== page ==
I, too, thought the Magoosh math videos were very helpful, and I liked the way the curriculum was presented. Magoosh doesn't own most of the prep materials, they direct you to various outside resources according to your customized plan, then they guide you through utilizing these outside resources (official ETS prep, Manhattan Math, etc.). Their internal sample problems (they do have some of their own questions and full length exams) are generally harder than the test, which some people liked, but that wasn't my favorite. I think before you go the Kaplan route (which might be worthwhile), see what you think of Magoosh. I think they have a 1 week free trial?  I did find ETS materials (brief prep and books with sample problems and past tests) to be by far the most similar to the real test. Magoosh willl help you navigate these. If you can get comfortable with the format of most of the quant questions in these materials, you should score well. I do think most competitive schools privilege a good GRE score (regardless of what they might say), or at least they punish heavily low scores. If you have the time and the determination, why not impress them (or at least not worry them) in this area? If your scores are already v & q =  167+, with a 5+ on the writing, never mind. It's hard to predictably move scores like those, just bc you never know if you'll get a weird version of the test (with respect to your preparation), etc.  Good luck! 

Thanks for the advice about Magoosh, i'll be sure to check it out!

And I also agree that often times its the GRE that sets apart different applicants or at least gets your application looked at. While I completely hate the tests and that kind of stuff, I do recognize how it's used in application material. But I also know that while GRE's are important, other aspects of your application are equally if not more important. That is why besides the GRE retake and studying I've also re-written my SOP and selected a new (and much better) writing sample to be submitted.  

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Just now, Anxiously Hopeful said:

the online one 

Gotcha, gotcha. So that was effective then? like you felt that it did help to improve your score?

Im thinking of doing either the Princeton review or the Kaplan online ones, if I do go the tutoring service route 

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41 minutes ago, Dwar said:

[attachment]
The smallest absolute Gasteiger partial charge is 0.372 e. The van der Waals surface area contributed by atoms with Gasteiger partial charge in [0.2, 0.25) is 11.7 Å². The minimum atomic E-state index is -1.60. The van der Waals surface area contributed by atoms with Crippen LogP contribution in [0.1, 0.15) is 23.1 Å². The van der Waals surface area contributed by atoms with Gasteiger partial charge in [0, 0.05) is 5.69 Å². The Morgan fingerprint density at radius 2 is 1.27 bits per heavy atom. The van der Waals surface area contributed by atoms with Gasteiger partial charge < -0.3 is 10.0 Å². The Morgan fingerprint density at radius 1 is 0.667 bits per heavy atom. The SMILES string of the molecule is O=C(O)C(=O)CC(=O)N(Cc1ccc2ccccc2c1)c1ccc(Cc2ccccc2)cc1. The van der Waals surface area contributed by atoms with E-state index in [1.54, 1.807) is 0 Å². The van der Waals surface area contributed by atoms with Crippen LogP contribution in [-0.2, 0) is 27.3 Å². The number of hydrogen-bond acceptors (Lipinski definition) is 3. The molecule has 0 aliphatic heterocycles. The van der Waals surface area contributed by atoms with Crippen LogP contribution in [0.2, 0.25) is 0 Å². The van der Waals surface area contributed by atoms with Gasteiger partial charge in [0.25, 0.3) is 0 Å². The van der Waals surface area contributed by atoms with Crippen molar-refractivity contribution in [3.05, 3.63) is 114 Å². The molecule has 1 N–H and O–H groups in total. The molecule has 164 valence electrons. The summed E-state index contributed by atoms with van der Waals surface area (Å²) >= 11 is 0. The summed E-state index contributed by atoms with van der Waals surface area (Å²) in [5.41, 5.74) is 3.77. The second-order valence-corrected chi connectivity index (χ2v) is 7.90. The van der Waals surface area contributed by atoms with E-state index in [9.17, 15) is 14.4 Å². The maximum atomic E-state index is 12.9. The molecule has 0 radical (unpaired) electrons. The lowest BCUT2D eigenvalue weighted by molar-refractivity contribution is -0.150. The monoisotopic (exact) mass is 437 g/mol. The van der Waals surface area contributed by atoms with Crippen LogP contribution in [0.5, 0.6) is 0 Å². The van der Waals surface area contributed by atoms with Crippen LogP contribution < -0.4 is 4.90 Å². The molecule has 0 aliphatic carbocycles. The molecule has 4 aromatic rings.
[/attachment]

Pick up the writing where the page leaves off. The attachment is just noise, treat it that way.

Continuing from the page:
Gotcha, gotcha. So that was effective then? like you felt that it did help to improve your score?

Im thinking of doing either the Princeton review or the Kaplan online ones, if I do go the tutoring service route 

It was very effective. My score went up by 10 points. Well, there were many other factors responsible for the improvement but Kaplan did help a lot.  

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4 minutes ago, Anxiously Hopeful said:

It was very effective. My score went up by 10 points. Well, there were many other factors responsible for the improvement but Kaplan did help a lot.  

nice, thanks for the info and for sharing your experience!

Honestly a 10 point increase would be amazing, ill definitely look into that form of tutoring. 

Edited by Dwar
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These are just my thoughts with limited experience, and with sort of unusual circumstances surrounding my two(ish) cycles. Mileage may vary. For my first cycle, in 2015-16, my girlfriend (now wife) and I decided I should apply to Duke since she had to stay in NC, but it was pretty late in the season. As such, I only had three days to prepare for the exam from the diagnostic. My V has consistently been around 165, +/- 2 points. However, I was able to boost my Q by about 6-8 points in that time using the Barron's GRE Prep book. I found it was very useful in getting me back up to speed in algebra and geometry in relatively short order, as well as giving test-taking strategies for certain types of questions. In my case, I was quite good at math in high school and early in college, but had just been away from it for about 5 or 6 years prior to the GRE, and I found the Barron's book to be a great refresher. I am pretty sure that if I had several months to prep (We decided, again, late in the season this year. I'm in my late 20s and my wife doesn't want me waiting anymore ?), the book alone would have gotten me closer to the mid-160s. As such, I really can't recommend it highly enough.

IMO it is MUCH easier to raise Q scores than V scores, so I think whatever you do will yield gains in the short-term. And apologies for the soliloquy above. I just figured it would be useful to understand the specific circumstances surrounding my prep, allowing you to judge the appropriateness of the Barron's book for your situation.